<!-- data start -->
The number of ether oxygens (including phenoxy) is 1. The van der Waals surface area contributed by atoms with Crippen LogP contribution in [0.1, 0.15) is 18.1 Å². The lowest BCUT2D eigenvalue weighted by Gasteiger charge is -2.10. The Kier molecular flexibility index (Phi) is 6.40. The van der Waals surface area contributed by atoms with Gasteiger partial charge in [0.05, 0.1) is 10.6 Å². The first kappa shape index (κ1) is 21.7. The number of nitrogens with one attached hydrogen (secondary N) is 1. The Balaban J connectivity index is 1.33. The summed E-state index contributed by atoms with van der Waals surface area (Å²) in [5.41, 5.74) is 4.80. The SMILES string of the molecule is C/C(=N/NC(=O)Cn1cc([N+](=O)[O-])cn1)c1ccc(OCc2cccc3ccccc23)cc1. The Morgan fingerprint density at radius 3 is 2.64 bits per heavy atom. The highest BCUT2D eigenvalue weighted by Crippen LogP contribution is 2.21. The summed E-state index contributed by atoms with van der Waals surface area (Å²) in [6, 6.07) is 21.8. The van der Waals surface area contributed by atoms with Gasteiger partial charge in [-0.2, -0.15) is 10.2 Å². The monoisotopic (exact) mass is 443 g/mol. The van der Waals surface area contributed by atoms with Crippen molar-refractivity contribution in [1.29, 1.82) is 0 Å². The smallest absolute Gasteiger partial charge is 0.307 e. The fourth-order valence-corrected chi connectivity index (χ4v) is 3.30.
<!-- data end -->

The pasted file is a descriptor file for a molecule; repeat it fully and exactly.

The number of ether oxygens (including phenoxy) is 1. The van der Waals surface area contributed by atoms with Crippen LogP contribution in [0.1, 0.15) is 18.1 Å². The lowest BCUT2D eigenvalue weighted by Gasteiger charge is -2.10. The Kier molecular flexibility index (Phi) is 6.40. The van der Waals surface area contributed by atoms with Gasteiger partial charge in [0.05, 0.1) is 10.6 Å². The first kappa shape index (κ1) is 21.7. The number of nitrogens with one attached hydrogen (secondary N) is 1. The Balaban J connectivity index is 1.33. The summed E-state index contributed by atoms with van der Waals surface area (Å²) in [5.41, 5.74) is 4.80. The SMILES string of the molecule is C/C(=N/NC(=O)Cn1cc([N+](=O)[O-])cn1)c1ccc(OCc2cccc3ccccc23)cc1. The Morgan fingerprint density at radius 3 is 2.64 bits per heavy atom. The highest BCUT2D eigenvalue weighted by Crippen LogP contribution is 2.21. The summed E-state index contributed by atoms with van der Waals surface area (Å²) in [6, 6.07) is 21.8. The van der Waals surface area contributed by atoms with Gasteiger partial charge in [-0.2, -0.15) is 10.2 Å². The monoisotopic (exact) mass is 443 g/mol. The van der Waals surface area contributed by atoms with Crippen molar-refractivity contribution in [1.29, 1.82) is 0 Å². The smallest absolute Gasteiger partial charge is 0.307 e. The fourth-order valence-corrected chi connectivity index (χ4v) is 3.30.